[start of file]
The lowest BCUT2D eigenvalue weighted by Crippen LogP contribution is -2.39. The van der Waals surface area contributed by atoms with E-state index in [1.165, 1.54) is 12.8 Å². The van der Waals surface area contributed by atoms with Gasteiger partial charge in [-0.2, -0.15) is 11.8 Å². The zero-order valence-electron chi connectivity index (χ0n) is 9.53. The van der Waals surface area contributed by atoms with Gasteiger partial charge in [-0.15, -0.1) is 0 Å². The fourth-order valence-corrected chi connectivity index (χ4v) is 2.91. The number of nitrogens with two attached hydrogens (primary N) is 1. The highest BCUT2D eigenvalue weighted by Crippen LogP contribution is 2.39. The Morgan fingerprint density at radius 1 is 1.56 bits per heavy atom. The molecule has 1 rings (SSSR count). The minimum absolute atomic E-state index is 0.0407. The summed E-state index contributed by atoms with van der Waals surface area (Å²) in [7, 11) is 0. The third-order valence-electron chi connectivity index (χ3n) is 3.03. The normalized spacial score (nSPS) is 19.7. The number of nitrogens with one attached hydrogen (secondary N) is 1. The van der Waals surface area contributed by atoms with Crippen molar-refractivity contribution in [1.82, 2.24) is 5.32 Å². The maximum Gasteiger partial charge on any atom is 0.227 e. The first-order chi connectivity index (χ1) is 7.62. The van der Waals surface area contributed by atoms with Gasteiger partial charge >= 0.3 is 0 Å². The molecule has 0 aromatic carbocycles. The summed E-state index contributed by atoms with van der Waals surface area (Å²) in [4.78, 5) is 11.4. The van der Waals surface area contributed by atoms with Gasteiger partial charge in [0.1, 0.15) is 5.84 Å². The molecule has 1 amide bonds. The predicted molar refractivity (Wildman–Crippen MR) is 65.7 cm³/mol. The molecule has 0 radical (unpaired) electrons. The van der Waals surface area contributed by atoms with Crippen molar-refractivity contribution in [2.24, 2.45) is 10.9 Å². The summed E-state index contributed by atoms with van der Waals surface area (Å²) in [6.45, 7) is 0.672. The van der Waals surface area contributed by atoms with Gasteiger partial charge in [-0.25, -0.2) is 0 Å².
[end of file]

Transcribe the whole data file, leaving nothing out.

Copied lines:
The lowest BCUT2D eigenvalue weighted by Crippen LogP contribution is -2.39. The van der Waals surface area contributed by atoms with E-state index in [1.165, 1.54) is 12.8 Å². The van der Waals surface area contributed by atoms with Gasteiger partial charge in [-0.2, -0.15) is 11.8 Å². The zero-order valence-electron chi connectivity index (χ0n) is 9.53. The van der Waals surface area contributed by atoms with Gasteiger partial charge in [-0.15, -0.1) is 0 Å². The fourth-order valence-corrected chi connectivity index (χ4v) is 2.91. The number of nitrogens with two attached hydrogens (primary N) is 1. The highest BCUT2D eigenvalue weighted by Crippen LogP contribution is 2.39. The Morgan fingerprint density at radius 1 is 1.56 bits per heavy atom. The molecule has 1 rings (SSSR count). The minimum absolute atomic E-state index is 0.0407. The summed E-state index contributed by atoms with van der Waals surface area (Å²) in [7, 11) is 0. The third-order valence-electron chi connectivity index (χ3n) is 3.03. The normalized spacial score (nSPS) is 19.7. The number of nitrogens with one attached hydrogen (secondary N) is 1. The van der Waals surface area contributed by atoms with Crippen molar-refractivity contribution in [1.82, 2.24) is 5.32 Å². The maximum Gasteiger partial charge on any atom is 0.227 e. The first-order chi connectivity index (χ1) is 7.62. The van der Waals surface area contributed by atoms with Gasteiger partial charge >= 0.3 is 0 Å². The molecule has 0 aromatic carbocycles. The summed E-state index contributed by atoms with van der Waals surface area (Å²) in [4.78, 5) is 11.4. The van der Waals surface area contributed by atoms with Gasteiger partial charge in [0.1, 0.15) is 5.84 Å². The molecule has 1 amide bonds. The predicted molar refractivity (Wildman–Crippen MR) is 65.7 cm³/mol. The molecule has 0 radical (unpaired) electrons. The van der Waals surface area contributed by atoms with Crippen molar-refractivity contribution in [2.24, 2.45) is 10.9 Å². The summed E-state index contributed by atoms with van der Waals surface area (Å²) in [6.45, 7) is 0.672. The van der Waals surface area contributed by atoms with Gasteiger partial charge in [-0.25, -0.2) is 0 Å².